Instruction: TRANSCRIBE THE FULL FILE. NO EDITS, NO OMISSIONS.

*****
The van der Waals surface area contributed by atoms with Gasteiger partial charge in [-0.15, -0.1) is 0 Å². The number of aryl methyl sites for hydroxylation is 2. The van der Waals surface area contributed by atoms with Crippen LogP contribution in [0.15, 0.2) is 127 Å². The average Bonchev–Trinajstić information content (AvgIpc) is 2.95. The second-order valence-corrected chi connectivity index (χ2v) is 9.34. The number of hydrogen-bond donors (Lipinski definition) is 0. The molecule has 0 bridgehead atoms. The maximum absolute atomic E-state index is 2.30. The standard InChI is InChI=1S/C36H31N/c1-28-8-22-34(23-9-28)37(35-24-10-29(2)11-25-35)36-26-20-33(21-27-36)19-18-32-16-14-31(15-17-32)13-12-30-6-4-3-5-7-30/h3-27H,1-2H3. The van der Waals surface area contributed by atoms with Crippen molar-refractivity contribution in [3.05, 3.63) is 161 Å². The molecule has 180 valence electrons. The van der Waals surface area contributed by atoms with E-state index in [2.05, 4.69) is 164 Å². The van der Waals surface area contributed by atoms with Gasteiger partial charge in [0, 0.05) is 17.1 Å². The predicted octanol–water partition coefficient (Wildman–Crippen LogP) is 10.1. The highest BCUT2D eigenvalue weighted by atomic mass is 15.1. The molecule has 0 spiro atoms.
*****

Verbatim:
The van der Waals surface area contributed by atoms with Gasteiger partial charge in [-0.15, -0.1) is 0 Å². The number of aryl methyl sites for hydroxylation is 2. The van der Waals surface area contributed by atoms with Crippen LogP contribution in [0.15, 0.2) is 127 Å². The average Bonchev–Trinajstić information content (AvgIpc) is 2.95. The second-order valence-corrected chi connectivity index (χ2v) is 9.34. The number of hydrogen-bond donors (Lipinski definition) is 0. The molecule has 0 bridgehead atoms. The maximum absolute atomic E-state index is 2.30. The standard InChI is InChI=1S/C36H31N/c1-28-8-22-34(23-9-28)37(35-24-10-29(2)11-25-35)36-26-20-33(21-27-36)19-18-32-16-14-31(15-17-32)13-12-30-6-4-3-5-7-30/h3-27H,1-2H3. The van der Waals surface area contributed by atoms with Crippen molar-refractivity contribution in [3.05, 3.63) is 161 Å². The molecule has 180 valence electrons. The van der Waals surface area contributed by atoms with E-state index in [2.05, 4.69) is 164 Å². The van der Waals surface area contributed by atoms with Gasteiger partial charge in [0, 0.05) is 17.1 Å². The predicted octanol–water partition coefficient (Wildman–Crippen LogP) is 10.1. The highest BCUT2D eigenvalue weighted by atomic mass is 15.1. The molecule has 0 spiro atoms.